The U.S. Supreme Court vacated a Washington state ruling Monday (June 25) against Barronelle Stutzman, a florist who declined to design arrangements for a same-sex wedding.
The U.S. Supreme Court instructed the Washington court it to reconsider Barronelle Stutzman’s lawsuit in light of the recent decision in Masterpiece Cakeshop v. Colorado Civil Rights Commission.
In Masterpiece case, the U.S. Supreme Court reversed Colorado’s decision to punish cake artist Jack Phillips for living and working consistently with his religious beliefs about marriage. The Supreme Court ruled that the Colorado Civil Rights Comission had shown hostility toward religion in that case.
Stutzman’s attorneys argued that the First Amendment prevents government from forcing Americans to use their creative talents to express messages, such as same-sex marriage
In 2013, a long-time customer Rob Ingersoll, whom Stutzman considered to be a friend, asked her to create a floral arrangement for his same-sex wedding.
Stutzman declined because her Christian belief that marriage is the union of one man and one woman prevented “her from using her artistic talents to promote contrary ideas about marriage.” Instead, she referred him “to three other floral design artists who she knew would do a good job.”
The customer then filed suit against Stutzman and was joined by the State of Washington and the American Civil Liberties Union.
Alliance Defending Freedom attorneys represent both Stutzman and Phillips.
“Barronelle, like Jack, serves all customers but declines to create custom art that expresses messages or celebrates events in conflict with her deeply held religious beliefs. The Washington attorney general’s efforts to punish her because he dislikes her beliefs about marriage are as impermissible as Colorado’s attempt to punish Jack,” said Waggoner, who argued on Stutzman’s behalf before the Washington Supreme Court in 2016. Waggoner also argued for Phillips before the U.S. Supreme Court.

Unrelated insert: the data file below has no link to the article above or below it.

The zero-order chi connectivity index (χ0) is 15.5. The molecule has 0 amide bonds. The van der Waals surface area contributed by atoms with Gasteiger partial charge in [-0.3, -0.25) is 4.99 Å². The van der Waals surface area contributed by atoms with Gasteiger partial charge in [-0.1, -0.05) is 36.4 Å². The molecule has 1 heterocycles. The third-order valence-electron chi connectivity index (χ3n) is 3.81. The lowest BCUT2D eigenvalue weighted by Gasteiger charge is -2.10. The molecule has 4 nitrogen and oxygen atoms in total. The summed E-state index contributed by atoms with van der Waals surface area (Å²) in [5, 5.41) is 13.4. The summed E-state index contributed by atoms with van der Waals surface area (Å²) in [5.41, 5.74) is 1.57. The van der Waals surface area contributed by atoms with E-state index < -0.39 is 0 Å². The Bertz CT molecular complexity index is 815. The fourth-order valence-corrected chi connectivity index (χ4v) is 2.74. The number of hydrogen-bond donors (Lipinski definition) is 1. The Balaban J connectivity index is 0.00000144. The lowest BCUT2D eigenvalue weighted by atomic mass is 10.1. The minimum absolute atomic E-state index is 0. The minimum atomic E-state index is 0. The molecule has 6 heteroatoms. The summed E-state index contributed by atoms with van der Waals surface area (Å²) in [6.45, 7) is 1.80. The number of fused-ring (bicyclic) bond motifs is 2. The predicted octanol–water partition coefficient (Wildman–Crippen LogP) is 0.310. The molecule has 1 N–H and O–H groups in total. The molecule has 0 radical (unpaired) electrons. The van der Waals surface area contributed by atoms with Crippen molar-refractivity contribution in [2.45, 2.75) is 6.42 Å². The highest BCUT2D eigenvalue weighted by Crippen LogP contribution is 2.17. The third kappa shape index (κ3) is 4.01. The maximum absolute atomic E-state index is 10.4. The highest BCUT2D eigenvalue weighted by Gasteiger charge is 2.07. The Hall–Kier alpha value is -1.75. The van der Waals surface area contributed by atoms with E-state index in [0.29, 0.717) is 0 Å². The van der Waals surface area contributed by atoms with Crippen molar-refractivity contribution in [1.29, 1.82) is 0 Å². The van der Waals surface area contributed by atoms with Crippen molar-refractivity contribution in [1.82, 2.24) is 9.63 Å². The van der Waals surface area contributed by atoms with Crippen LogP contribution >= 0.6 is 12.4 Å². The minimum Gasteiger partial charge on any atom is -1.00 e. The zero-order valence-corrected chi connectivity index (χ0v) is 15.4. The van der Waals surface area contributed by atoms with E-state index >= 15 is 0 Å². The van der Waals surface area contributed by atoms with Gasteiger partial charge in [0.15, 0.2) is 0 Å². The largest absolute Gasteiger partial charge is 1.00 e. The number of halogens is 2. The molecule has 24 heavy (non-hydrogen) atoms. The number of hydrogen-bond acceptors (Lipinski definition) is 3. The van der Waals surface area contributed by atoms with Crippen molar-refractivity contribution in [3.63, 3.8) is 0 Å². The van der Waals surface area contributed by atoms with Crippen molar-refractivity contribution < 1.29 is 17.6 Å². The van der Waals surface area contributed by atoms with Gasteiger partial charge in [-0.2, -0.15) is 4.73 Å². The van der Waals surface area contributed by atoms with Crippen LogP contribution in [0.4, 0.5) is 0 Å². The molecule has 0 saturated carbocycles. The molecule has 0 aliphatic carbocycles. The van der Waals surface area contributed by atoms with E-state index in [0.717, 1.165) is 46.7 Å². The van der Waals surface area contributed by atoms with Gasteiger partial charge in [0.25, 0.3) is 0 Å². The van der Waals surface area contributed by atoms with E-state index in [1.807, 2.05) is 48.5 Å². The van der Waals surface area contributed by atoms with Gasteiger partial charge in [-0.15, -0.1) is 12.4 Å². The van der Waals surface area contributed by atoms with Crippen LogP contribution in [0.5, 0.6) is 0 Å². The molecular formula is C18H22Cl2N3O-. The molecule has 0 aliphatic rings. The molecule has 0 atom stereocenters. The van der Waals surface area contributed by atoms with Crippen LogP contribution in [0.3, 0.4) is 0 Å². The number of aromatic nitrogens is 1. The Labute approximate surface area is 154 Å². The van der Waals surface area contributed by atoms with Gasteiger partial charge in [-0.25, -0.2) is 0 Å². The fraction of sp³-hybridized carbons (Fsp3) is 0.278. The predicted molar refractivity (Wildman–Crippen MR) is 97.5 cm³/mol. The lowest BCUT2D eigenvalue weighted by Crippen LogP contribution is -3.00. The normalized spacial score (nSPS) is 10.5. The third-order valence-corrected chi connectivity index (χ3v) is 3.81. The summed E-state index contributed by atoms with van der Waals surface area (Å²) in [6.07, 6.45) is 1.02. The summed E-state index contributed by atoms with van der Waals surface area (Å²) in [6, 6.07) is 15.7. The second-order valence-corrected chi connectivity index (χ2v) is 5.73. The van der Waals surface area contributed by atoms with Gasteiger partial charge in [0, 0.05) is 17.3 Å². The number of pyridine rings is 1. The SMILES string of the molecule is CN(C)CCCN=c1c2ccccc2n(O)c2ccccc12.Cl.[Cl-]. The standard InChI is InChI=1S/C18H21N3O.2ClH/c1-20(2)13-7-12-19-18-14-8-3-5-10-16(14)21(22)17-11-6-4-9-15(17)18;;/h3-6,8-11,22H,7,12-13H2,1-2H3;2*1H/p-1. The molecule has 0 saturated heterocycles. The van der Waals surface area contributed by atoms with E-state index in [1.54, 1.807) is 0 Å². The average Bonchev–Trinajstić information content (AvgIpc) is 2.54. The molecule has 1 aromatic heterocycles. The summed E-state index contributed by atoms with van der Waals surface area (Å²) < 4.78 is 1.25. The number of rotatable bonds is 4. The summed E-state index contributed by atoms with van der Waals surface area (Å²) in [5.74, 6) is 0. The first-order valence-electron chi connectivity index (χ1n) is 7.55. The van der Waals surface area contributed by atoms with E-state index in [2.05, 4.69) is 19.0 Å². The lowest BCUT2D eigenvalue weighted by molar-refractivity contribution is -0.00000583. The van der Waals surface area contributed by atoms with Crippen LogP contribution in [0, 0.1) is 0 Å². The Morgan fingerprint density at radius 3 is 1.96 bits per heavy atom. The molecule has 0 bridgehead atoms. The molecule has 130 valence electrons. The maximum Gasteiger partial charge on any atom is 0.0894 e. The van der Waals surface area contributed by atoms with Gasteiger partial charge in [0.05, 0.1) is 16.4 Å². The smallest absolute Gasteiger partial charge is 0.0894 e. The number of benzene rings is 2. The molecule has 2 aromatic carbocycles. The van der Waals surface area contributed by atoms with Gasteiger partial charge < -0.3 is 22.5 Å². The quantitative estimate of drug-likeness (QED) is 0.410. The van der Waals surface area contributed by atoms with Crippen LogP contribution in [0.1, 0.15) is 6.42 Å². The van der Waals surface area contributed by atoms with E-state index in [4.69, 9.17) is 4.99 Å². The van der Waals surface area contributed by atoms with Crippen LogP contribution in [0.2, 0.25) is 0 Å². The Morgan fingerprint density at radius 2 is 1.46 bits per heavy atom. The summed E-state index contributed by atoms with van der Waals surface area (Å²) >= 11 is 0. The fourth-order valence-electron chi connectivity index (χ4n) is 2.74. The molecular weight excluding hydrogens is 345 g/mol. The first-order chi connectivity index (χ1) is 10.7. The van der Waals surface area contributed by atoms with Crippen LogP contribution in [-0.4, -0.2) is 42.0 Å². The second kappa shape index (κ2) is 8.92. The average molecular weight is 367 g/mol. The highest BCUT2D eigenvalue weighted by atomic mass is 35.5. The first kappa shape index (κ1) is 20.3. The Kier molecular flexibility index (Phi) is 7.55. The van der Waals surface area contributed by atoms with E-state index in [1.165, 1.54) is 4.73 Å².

“The U.S. Supreme Court has rightfully asked the Washington Supreme Court to reconsider Barronelle’s case in light of the Masterpiece Cakeshop decision,” Waggoner explained. “In that ruling, the U.S. Supreme Court denounced government hostility toward the religious beliefs about marriage held by creative professionals like Jack and Barronelle. The state of Washington, acting through its attorney general, has shown similar hostility here.”
Waggoner points out that Ferguson failed to prosecute a business that berated and discriminated against Christian customers. In contrast, however, Ferguson has steadfastly—and on his own initiative—pursued unprecedented measures to punish 73-year-old Stutzman not just in her capacity as a business owner but also in her personal capacity, threatening her personal assets, including her life savings. The U.S. Supreme Court’s Masterpiece Cakeshop ruling condemned those sorts of one-sided, discriminatory applications of the law against people of faith.
After Ferguson obtained a court order allowing him to collect on Stutzman’s personal assets, he publicized a letter offering to settle the case for $2,001. In exchange, he demanded that Stutzman give up her religious and artistic freedom.
“It’s about freedom, not money. I certainly don’t relish the idea of losing my business, my home and everything else that your lawsuit threatens to take from my family, but my freedom to honor God in doing what I do best is more important,” said Stutzman.
The Washington Supreme Court later ruled in State of Washington v. Arlene’s Flowers that Stutzman must pay penalties and attorneys’ fees for declining to design custom floral arrangements celebrating Ingersoll’s same-sex ceremony.
The Washington ruling also upholds the lower court decision making Stutzman personally liable, putting the 72-year-old grandmother in jeopardy of losing all business and personal assets except her home.
— CNJ staff report